“What is it you want?” he asked.
She said, “Grant that one of these two sons of mine may sit at your right and the other at your left in your kingdom.”
“You don’t know what you are asking,” Jesus said to them. “Can you drink the cup I am going to drink?”
“We can,” they answered.
Jesus said to them, “You will indeed drink from my cup, but to sit at my right or left is not for me to grant. These places belong to those for whom they have been prepared by my Father.”
When the ten heard about this, they were indignant with the two brothers. Jesus called them together and said, “You know that the rulers of the Gentiles lord it over them, and their high officials exercise authority over them. Not so with you. Instead, whoever wants to become great among you must be your servant, and whoever wants to be first must be your slave— just as the Son of Man did not come to be served, but to serve, and to give his life as a ransom for many.”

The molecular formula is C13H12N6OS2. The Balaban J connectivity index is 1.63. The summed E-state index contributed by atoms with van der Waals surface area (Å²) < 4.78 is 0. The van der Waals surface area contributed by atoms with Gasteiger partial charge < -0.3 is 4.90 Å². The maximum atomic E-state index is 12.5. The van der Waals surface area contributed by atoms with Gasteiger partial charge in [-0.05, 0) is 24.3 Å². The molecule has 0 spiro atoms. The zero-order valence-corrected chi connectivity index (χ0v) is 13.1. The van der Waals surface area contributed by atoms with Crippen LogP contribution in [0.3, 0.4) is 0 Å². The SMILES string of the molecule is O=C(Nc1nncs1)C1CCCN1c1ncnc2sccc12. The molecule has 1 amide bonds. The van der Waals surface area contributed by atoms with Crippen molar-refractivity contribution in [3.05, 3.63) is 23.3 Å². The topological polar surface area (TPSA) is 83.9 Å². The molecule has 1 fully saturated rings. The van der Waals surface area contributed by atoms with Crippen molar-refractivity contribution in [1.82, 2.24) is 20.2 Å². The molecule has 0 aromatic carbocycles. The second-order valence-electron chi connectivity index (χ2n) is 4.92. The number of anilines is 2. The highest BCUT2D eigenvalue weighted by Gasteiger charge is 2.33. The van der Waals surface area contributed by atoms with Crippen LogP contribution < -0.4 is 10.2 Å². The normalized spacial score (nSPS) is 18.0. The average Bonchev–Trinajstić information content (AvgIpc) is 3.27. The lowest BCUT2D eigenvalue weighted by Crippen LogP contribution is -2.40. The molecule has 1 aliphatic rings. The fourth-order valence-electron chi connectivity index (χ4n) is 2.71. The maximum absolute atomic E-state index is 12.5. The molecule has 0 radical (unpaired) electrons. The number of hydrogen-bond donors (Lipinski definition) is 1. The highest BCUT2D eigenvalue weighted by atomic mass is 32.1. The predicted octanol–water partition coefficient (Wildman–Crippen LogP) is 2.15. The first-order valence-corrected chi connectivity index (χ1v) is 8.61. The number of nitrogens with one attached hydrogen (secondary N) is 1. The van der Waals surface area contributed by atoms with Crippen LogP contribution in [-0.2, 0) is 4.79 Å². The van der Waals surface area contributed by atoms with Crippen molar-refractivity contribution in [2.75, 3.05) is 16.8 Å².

Jesus had promised in Matthew 19:28-29 that his disciples would sit on twelve thrones ruling over Israel in the renewal of all things. James and John now sought, through their mother, to gain prominence over their fellows. We must remember that along with Peter, James and John were members Jesus’ inner circle and because Jesus had rebuked Peter in Matthew 16:23, they may have aspired to usurp Peter’s position of prominence as well.
The cup that Jesus is talking about here is a metaphor for suffering. Jesus’ question probed the disciples’ willingness to suffer for him like he would suffer for them. If you remember the parable in Matthew 20:1-16 demonstrated that the Father distributes rewards as he chooses, not according to merit, and Jesus here confirmed again the principle of the Father’s freedom to determine who will enjoy heavens greatest blessings.